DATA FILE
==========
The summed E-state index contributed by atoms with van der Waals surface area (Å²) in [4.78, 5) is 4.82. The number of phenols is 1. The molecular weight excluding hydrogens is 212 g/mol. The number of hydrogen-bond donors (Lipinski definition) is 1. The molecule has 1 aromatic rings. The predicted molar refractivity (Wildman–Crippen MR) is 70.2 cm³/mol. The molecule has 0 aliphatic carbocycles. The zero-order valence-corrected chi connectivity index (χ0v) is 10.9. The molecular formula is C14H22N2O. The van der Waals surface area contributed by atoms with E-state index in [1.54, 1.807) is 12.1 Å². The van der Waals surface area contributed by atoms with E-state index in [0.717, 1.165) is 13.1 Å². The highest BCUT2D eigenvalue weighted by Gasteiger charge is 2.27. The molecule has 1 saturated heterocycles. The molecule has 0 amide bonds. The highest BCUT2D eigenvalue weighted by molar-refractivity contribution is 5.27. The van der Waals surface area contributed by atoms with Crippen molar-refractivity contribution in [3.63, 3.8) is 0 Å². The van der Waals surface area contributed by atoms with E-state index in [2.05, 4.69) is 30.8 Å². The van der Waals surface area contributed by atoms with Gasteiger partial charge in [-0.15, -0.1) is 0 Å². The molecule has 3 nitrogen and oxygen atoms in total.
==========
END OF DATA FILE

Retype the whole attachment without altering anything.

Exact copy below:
The summed E-state index contributed by atoms with van der Waals surface area (Å²) in [4.78, 5) is 4.82. The number of phenols is 1. The molecular weight excluding hydrogens is 212 g/mol. The number of hydrogen-bond donors (Lipinski definition) is 1. The molecule has 1 aromatic rings. The predicted molar refractivity (Wildman–Crippen MR) is 70.2 cm³/mol. The molecule has 0 aliphatic carbocycles. The zero-order valence-corrected chi connectivity index (χ0v) is 10.9. The molecular formula is C14H22N2O. The van der Waals surface area contributed by atoms with E-state index in [1.54, 1.807) is 12.1 Å². The van der Waals surface area contributed by atoms with E-state index in [0.717, 1.165) is 13.1 Å². The highest BCUT2D eigenvalue weighted by Gasteiger charge is 2.27. The molecule has 1 saturated heterocycles. The molecule has 0 amide bonds. The highest BCUT2D eigenvalue weighted by molar-refractivity contribution is 5.27. The van der Waals surface area contributed by atoms with Crippen molar-refractivity contribution in [3.63, 3.8) is 0 Å². The van der Waals surface area contributed by atoms with E-state index in [2.05, 4.69) is 30.8 Å². The van der Waals surface area contributed by atoms with Gasteiger partial charge in [-0.15, -0.1) is 0 Å². The molecule has 3 nitrogen and oxygen atoms in total.